Having your child’s hearing treated immediately is essential in helping them live a happy and productive life. In any kind of childhood issue that needs treatment or therapy, early intervention is always best. This gives your child a better chance of having a positive outcome later on in life.

How do I know if my child has noise-induced hearing loss?

Noise-induced hearing loss can be temporary or permanent. Children exposed to loud noise over a prolonged period of time are at risk of damaging their hearing. Symptoms of noise-induced hearing loss are:

  • Ringing in the ears (also known as tinnitus)
  • Trouble hearing soft or faint sounds
  • Normal conversation may sound muffled or unclear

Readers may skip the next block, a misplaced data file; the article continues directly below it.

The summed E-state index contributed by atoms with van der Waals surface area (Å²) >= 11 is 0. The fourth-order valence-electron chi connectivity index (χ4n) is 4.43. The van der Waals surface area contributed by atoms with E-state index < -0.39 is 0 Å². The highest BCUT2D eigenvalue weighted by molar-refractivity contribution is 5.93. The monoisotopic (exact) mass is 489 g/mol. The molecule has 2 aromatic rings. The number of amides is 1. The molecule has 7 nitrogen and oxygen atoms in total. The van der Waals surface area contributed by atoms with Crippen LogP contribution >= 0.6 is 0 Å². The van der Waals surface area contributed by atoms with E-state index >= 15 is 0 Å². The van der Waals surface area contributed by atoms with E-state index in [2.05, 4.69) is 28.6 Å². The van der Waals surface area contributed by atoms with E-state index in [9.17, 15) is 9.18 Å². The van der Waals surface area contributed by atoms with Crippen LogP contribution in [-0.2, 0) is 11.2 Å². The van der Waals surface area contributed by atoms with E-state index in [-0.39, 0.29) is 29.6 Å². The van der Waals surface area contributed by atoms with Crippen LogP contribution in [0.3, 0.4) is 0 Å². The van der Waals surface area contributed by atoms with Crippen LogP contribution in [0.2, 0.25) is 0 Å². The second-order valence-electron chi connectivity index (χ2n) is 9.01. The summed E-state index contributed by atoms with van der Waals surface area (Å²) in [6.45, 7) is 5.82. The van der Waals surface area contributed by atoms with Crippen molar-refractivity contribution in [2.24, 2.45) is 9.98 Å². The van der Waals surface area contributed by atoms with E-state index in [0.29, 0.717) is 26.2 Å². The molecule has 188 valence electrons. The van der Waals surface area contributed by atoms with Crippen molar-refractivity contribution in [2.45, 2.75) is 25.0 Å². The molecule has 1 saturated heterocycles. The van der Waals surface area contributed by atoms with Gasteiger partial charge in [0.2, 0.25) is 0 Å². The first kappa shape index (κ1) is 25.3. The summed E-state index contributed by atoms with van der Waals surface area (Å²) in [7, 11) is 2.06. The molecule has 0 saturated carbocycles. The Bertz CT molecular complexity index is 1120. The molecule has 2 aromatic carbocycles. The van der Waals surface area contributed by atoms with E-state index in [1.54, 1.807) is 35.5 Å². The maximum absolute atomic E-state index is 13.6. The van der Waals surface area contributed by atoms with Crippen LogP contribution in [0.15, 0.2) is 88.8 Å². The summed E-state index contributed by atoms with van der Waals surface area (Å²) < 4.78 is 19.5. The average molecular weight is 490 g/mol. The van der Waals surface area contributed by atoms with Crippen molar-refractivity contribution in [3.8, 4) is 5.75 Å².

• Trouble understanding people when spoken to

Your child might start asking you to repeat yourself when you ask them a question. They may also start having difficulties in school due to misunderstanding or not hearing the teacher correctly. These are some warning signs that your child might have noise-induced hearing loss, especially if these signs were not present before.

When you notice these symptoms, it’s best to bring up your concerns with your family doctor. After an initial consultation with them, they will refer you to a specialist like an audiologist or ENT to do hearing tests on your child to determine what kind of help your child needs.

What kind of treatments are available?

Hearing loss treatment usually includes hearing aids or cochlear implants. Hearing aids help people hear better and can be removed. Cochlear implants are devices that need to be surgically implanted if there is damage in the inner ear. These are not for everyone and are recommended only for children with severe to profound hearing loss.